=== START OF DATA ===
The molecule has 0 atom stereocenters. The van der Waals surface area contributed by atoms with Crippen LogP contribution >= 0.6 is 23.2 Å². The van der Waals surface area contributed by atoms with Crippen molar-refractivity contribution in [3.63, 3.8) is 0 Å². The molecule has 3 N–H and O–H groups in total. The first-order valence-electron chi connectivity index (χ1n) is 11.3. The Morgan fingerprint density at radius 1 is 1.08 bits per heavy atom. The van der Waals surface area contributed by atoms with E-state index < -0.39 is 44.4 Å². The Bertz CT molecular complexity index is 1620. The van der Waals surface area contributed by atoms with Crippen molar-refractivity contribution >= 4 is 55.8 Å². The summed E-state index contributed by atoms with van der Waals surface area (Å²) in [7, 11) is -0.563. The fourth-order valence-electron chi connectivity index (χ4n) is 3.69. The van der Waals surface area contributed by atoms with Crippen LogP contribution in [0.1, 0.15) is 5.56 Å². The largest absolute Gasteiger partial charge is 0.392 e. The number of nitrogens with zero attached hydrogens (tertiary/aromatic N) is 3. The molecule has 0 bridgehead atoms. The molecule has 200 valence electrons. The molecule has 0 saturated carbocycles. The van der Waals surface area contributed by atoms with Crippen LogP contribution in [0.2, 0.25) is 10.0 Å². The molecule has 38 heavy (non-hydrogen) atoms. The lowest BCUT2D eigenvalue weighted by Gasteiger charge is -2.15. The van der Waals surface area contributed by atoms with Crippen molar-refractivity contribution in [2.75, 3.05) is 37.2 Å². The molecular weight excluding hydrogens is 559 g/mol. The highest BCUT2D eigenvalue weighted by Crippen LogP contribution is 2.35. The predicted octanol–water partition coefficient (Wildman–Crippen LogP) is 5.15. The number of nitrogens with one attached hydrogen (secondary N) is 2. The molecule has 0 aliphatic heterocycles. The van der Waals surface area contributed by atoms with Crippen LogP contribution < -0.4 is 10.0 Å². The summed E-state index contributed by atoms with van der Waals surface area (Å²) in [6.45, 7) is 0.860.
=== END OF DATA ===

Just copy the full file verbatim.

The molecule has 0 atom stereocenters. The van der Waals surface area contributed by atoms with Crippen LogP contribution >= 0.6 is 23.2 Å². The van der Waals surface area contributed by atoms with Crippen molar-refractivity contribution in [3.63, 3.8) is 0 Å². The molecule has 3 N–H and O–H groups in total. The first-order valence-electron chi connectivity index (χ1n) is 11.3. The Morgan fingerprint density at radius 1 is 1.08 bits per heavy atom. The van der Waals surface area contributed by atoms with E-state index < -0.39 is 44.4 Å². The Bertz CT molecular complexity index is 1620. The van der Waals surface area contributed by atoms with Crippen molar-refractivity contribution >= 4 is 55.8 Å². The summed E-state index contributed by atoms with van der Waals surface area (Å²) in [7, 11) is -0.563. The fourth-order valence-electron chi connectivity index (χ4n) is 3.69. The van der Waals surface area contributed by atoms with Crippen LogP contribution in [0.1, 0.15) is 5.56 Å². The largest absolute Gasteiger partial charge is 0.392 e. The number of nitrogens with zero attached hydrogens (tertiary/aromatic N) is 3. The molecule has 0 bridgehead atoms. The molecule has 200 valence electrons. The molecule has 0 saturated carbocycles. The van der Waals surface area contributed by atoms with Crippen LogP contribution in [0.2, 0.25) is 10.0 Å². The molecule has 38 heavy (non-hydrogen) atoms. The lowest BCUT2D eigenvalue weighted by Gasteiger charge is -2.15. The van der Waals surface area contributed by atoms with Crippen molar-refractivity contribution in [2.75, 3.05) is 37.2 Å². The molecular weight excluding hydrogens is 559 g/mol. The highest BCUT2D eigenvalue weighted by Crippen LogP contribution is 2.35. The predicted octanol–water partition coefficient (Wildman–Crippen LogP) is 5.15. The number of nitrogens with one attached hydrogen (secondary N) is 2. The molecule has 0 aliphatic heterocycles. The van der Waals surface area contributed by atoms with Crippen LogP contribution < -0.4 is 10.0 Å². The summed E-state index contributed by atoms with van der Waals surface area (Å²) in [6.45, 7) is 0.860.